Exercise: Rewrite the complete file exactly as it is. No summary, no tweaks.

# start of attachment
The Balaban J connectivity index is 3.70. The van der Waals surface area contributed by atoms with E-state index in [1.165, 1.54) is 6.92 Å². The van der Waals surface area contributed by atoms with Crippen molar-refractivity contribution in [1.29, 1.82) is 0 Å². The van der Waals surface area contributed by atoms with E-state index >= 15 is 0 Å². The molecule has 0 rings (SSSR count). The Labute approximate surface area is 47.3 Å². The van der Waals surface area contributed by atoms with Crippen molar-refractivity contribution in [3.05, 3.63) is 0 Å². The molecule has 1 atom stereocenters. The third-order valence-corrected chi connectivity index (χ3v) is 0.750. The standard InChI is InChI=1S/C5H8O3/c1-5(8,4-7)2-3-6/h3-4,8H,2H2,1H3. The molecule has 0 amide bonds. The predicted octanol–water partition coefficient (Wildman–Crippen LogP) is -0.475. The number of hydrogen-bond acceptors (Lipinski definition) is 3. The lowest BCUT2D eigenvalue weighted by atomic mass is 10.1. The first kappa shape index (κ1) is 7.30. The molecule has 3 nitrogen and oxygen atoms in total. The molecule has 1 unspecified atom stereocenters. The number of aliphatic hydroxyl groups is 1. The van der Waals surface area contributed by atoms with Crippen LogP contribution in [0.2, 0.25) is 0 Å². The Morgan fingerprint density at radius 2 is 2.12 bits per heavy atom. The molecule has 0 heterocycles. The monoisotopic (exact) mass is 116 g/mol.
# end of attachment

The Balaban J connectivity index is 3.70. The van der Waals surface area contributed by atoms with E-state index in [1.165, 1.54) is 6.92 Å². The van der Waals surface area contributed by atoms with Crippen molar-refractivity contribution in [1.29, 1.82) is 0 Å². The van der Waals surface area contributed by atoms with E-state index >= 15 is 0 Å². The molecule has 0 rings (SSSR count). The Labute approximate surface area is 47.3 Å². The van der Waals surface area contributed by atoms with Crippen molar-refractivity contribution in [3.05, 3.63) is 0 Å². The molecule has 1 atom stereocenters. The third-order valence-corrected chi connectivity index (χ3v) is 0.750. The standard InChI is InChI=1S/C5H8O3/c1-5(8,4-7)2-3-6/h3-4,8H,2H2,1H3. The molecule has 0 amide bonds. The predicted octanol–water partition coefficient (Wildman–Crippen LogP) is -0.475. The number of hydrogen-bond acceptors (Lipinski definition) is 3. The lowest BCUT2D eigenvalue weighted by atomic mass is 10.1. The first kappa shape index (κ1) is 7.30. The molecule has 3 nitrogen and oxygen atoms in total. The molecule has 1 unspecified atom stereocenters. The number of aliphatic hydroxyl groups is 1. The van der Waals surface area contributed by atoms with Crippen LogP contribution in [0.2, 0.25) is 0 Å². The Morgan fingerprint density at radius 2 is 2.12 bits per heavy atom. The molecule has 0 heterocycles. The monoisotopic (exact) mass is 116 g/mol.